For daily skincare, limit your regimen to three simple steps: cleaning, protecting your skin from the sun, and tending to any specific skin problems you may have such as dry skin, acne, or fine lines and wrinkles. Products for all three steps are available for very little cost at retail stores. Buying expensive skincare lotions with exotic or pseudoscientific names will not produce better results.
1. Clean your skin. Choose your skin cleanser based on whether your skin is dry or oily. If you have dry skin, choose a mild cleaning agent and avoid products including toners that contain alcohol. For oily skin, choose a face wash/cleanser that removes excess oil and reduces shine. Facial blotting sheets are inexpensive and effective options for absorbing excess skin oil. They are preferred over washing our face multiple times which actually increases oil secretion
2. Protect your skin from the sun. Choose a broad-spectrum sunscreen with an SPF of 30 or higher and wear it every day. Higher SPFs are useful if you plan to spend hours outdoors, but if you spend most of your time indoors, SPF 30 is generally sufficient. If you have skin that’s easily irritated, choose a sunscreen designed for sensitive skin. There are gel, lotion and aqua fluid formulations for oily, dry and combination skin. It is a myth that sunscreen causes pimples or causes darkening. Ask your Dermatologist to prescribe the right formulation
3. Treat your particular skin needs. For dry skin, effective and inexpensive moisturisers are available. The first line of defence against dry skin is a moisturiser that softens and smooths skin with water and lipids (fats). Some moisturisers attract water to the skin and seal it in, while others prevent skin from losing water by coating it with a thick, impermeable layer.
For acne-prone skin, the first line of treatment usually falls into one of these two categories:
Salicylic acid washes: These formulas loosen dead skin cells and help dislodge plugs from pore openings, seen as whiteheads and blackheads. Salicylic acid washes are available in over-the-counter and prescription formulations. Avoid using salicylic acid if your skin is sensitive which can happen in a few patients with adult acne.
Benzoyl peroxide gels, lotions, and washes: These products reduce inflammation, and bacterial load and may help clear blocked pores. They are available in over-the-counter and prescription versions. They can induce side effects such as dry and peeling skin if the formulation is too strong or is used excessively, or if a person has very sensitive skin. Use a good moisturiser to keep the skin barrier normal while using these products. Very strong preparations can cause bleaching of the skin sometimes.
If you want to try a product that moderately reduces lines and wrinkles or fades brown spots, a variety of products that you can use daily are available. A few cosmeceuticals show some promise in protecting against the effects of ageing and photo-damage. Studies demonstrate that they smooth skin texture, diminish wrinkles and age spots, and reduce the yellow hue that comes with age. Consult your dermatologist who can guide and prescribe such treatments that are suitable to your needs.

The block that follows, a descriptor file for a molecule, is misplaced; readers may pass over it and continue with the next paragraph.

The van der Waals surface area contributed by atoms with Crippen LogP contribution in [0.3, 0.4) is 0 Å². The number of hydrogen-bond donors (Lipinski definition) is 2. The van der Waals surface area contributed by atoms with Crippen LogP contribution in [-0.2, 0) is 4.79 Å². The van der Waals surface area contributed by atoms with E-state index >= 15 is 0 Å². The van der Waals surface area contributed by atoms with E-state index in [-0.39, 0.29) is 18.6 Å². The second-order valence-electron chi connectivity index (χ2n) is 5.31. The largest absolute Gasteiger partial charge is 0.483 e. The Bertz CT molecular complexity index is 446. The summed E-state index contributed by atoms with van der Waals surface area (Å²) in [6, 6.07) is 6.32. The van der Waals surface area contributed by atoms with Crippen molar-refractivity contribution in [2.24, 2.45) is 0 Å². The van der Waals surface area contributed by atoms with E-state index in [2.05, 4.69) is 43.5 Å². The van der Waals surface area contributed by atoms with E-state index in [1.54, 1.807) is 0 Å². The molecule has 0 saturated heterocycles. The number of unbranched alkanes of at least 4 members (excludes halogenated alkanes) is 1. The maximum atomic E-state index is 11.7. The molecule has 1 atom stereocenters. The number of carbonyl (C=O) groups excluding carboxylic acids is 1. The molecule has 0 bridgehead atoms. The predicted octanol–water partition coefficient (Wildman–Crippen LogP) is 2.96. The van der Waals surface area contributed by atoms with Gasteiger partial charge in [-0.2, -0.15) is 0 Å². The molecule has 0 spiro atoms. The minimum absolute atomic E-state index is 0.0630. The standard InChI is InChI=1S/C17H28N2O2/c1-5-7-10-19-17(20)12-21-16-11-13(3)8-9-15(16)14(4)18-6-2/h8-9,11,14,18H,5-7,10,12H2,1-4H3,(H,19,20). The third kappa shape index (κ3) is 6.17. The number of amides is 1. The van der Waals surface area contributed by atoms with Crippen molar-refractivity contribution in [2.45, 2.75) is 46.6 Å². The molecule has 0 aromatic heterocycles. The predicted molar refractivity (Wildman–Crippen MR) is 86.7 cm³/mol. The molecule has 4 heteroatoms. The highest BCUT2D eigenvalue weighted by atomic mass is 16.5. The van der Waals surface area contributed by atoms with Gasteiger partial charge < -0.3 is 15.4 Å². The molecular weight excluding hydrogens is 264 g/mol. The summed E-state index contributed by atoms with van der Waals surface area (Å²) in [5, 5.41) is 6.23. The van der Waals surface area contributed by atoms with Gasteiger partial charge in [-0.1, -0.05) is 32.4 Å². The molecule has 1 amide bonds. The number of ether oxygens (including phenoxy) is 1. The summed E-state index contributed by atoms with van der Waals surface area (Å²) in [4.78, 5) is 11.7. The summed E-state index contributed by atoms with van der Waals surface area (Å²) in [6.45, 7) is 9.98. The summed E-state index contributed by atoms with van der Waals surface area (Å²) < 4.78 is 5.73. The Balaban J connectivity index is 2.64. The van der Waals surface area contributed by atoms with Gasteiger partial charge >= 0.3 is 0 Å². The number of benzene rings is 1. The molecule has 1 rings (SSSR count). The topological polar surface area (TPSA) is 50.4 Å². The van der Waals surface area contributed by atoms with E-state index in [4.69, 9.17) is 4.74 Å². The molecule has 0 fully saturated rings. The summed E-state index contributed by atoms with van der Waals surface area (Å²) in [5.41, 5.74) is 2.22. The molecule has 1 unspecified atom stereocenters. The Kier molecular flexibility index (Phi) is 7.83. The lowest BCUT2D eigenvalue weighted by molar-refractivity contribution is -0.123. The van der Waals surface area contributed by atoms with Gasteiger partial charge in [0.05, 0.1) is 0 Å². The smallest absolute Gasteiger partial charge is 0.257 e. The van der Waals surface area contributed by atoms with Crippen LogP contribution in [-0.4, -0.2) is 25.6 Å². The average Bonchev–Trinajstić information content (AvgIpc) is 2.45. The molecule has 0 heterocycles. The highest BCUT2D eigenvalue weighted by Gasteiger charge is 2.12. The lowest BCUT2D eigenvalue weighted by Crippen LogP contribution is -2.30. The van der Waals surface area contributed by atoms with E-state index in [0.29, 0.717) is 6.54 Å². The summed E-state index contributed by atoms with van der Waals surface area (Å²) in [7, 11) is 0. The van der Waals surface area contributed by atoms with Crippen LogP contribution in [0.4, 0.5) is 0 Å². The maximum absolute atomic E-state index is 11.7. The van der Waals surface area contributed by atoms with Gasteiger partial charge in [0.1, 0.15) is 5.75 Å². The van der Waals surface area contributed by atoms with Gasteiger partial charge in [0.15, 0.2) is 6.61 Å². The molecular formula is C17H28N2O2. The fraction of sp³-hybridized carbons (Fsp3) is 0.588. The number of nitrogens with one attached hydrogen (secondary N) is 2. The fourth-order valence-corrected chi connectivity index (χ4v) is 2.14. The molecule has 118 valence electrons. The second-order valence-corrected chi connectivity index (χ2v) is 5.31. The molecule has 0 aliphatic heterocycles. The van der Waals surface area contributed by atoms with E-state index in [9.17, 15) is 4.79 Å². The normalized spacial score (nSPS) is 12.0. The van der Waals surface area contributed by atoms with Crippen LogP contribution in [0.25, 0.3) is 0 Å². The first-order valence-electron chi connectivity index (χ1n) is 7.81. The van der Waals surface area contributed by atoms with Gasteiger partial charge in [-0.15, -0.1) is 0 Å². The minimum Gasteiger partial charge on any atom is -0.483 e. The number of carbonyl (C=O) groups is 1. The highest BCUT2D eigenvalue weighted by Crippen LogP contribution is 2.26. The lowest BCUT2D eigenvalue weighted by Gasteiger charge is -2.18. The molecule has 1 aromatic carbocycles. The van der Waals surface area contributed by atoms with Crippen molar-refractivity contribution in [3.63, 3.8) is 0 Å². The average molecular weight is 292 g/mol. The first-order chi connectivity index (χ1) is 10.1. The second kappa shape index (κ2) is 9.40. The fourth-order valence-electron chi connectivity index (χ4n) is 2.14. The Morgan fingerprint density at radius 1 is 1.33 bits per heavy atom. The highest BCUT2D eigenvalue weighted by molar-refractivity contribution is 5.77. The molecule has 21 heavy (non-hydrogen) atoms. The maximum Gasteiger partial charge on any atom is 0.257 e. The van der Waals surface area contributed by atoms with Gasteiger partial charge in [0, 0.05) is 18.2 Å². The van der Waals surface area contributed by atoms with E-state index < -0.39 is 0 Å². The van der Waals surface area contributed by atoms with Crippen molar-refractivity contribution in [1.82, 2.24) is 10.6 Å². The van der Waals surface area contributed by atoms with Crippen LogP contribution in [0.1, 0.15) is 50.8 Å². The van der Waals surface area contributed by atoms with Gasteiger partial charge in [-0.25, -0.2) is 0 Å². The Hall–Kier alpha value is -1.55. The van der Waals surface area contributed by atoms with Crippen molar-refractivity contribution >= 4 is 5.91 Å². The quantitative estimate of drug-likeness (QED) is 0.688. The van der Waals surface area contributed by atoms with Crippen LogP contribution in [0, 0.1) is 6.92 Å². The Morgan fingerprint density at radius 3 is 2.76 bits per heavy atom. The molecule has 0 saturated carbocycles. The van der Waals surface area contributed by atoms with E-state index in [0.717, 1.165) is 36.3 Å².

How to do a Skin Self-Exam
To detect skin cancer early, examine your skin all over your body and watch for changes over time. By checking your skin regularly, you’ll learn what is normal for you. The best time to check your skin is after a shower or bath. Use a full-length mirror and a hand-held mirror in a room with plenty of light. If you find anything unusual, see your doctor.
The National Cancer Institute in the USA recommends these steps to check yourself from head to toe:
Look at your face, neck, ears, and scalp. You may want to use a comb or a blow dryer to move your hair so that you can see better. It may be hard to check your scalp by yourself, so consider asking a relative or friend to check through your hair.
Look at the front and back of your body in the mirror. Then, raise your arms and look at your left and right sides.
Bend your elbows. Look carefully at your fingernails, palms, forearms (including the undersides), and upper arms.
Check the back, front, and sides of your legs. Also, check the skin all over your buttocks and genital area.
Sit and closely examine your feet, including your toenails, the soles of your feet, and the spaces between your toes.
Learn where your moles are and their usual look and feel. Check for anything different, such as
a new mole (that looks different from your other moles)
a new red or darker-coloured flaky patch that may be a little raised
a change in the size, shape, colour, or feel of a mole
a sore that doesn’t heal
a new flesh-coloured firm bump.
Write down the dates of your skin self-exams and make notes on how your skin looks on those dates. You may find it helpful to take photos so you can check for changes over time.